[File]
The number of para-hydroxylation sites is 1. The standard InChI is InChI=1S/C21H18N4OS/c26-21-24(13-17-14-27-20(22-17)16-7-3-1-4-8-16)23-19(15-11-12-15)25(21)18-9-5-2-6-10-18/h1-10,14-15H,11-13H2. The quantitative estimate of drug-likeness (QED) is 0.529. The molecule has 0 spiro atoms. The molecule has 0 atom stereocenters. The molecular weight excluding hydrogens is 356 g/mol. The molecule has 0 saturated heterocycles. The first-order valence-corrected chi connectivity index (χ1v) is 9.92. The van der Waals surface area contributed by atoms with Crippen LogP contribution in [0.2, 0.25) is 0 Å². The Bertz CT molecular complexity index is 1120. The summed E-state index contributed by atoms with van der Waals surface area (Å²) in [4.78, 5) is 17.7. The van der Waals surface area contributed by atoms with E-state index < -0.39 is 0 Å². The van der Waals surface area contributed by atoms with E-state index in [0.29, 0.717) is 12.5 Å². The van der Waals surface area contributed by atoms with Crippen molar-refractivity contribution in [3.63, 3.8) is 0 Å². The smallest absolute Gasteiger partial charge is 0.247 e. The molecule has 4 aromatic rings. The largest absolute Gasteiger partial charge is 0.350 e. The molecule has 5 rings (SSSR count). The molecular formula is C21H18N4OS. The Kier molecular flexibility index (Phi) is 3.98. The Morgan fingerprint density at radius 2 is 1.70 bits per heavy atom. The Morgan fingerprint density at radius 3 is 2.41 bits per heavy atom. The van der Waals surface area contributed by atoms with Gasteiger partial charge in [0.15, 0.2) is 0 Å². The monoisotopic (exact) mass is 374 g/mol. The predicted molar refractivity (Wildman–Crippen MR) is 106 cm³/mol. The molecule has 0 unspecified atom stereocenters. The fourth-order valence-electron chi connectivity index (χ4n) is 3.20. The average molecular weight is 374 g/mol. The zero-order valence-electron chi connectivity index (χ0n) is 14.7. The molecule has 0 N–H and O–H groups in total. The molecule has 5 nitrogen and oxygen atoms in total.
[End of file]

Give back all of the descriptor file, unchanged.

The number of para-hydroxylation sites is 1. The standard InChI is InChI=1S/C21H18N4OS/c26-21-24(13-17-14-27-20(22-17)16-7-3-1-4-8-16)23-19(15-11-12-15)25(21)18-9-5-2-6-10-18/h1-10,14-15H,11-13H2. The quantitative estimate of drug-likeness (QED) is 0.529. The molecule has 0 spiro atoms. The molecule has 0 atom stereocenters. The molecular weight excluding hydrogens is 356 g/mol. The molecule has 0 saturated heterocycles. The first-order valence-corrected chi connectivity index (χ1v) is 9.92. The van der Waals surface area contributed by atoms with Crippen LogP contribution in [0.2, 0.25) is 0 Å². The Bertz CT molecular complexity index is 1120. The summed E-state index contributed by atoms with van der Waals surface area (Å²) in [4.78, 5) is 17.7. The van der Waals surface area contributed by atoms with E-state index < -0.39 is 0 Å². The van der Waals surface area contributed by atoms with E-state index in [0.29, 0.717) is 12.5 Å². The van der Waals surface area contributed by atoms with Crippen molar-refractivity contribution in [3.63, 3.8) is 0 Å². The smallest absolute Gasteiger partial charge is 0.247 e. The molecule has 4 aromatic rings. The largest absolute Gasteiger partial charge is 0.350 e. The molecule has 5 rings (SSSR count). The molecular formula is C21H18N4OS. The Kier molecular flexibility index (Phi) is 3.98. The Morgan fingerprint density at radius 2 is 1.70 bits per heavy atom. The Morgan fingerprint density at radius 3 is 2.41 bits per heavy atom. The van der Waals surface area contributed by atoms with Gasteiger partial charge in [0.15, 0.2) is 0 Å². The monoisotopic (exact) mass is 374 g/mol. The predicted molar refractivity (Wildman–Crippen MR) is 106 cm³/mol. The molecule has 0 unspecified atom stereocenters. The fourth-order valence-electron chi connectivity index (χ4n) is 3.20. The average molecular weight is 374 g/mol. The zero-order valence-electron chi connectivity index (χ0n) is 14.7. The molecule has 0 N–H and O–H groups in total. The molecule has 5 nitrogen and oxygen atoms in total.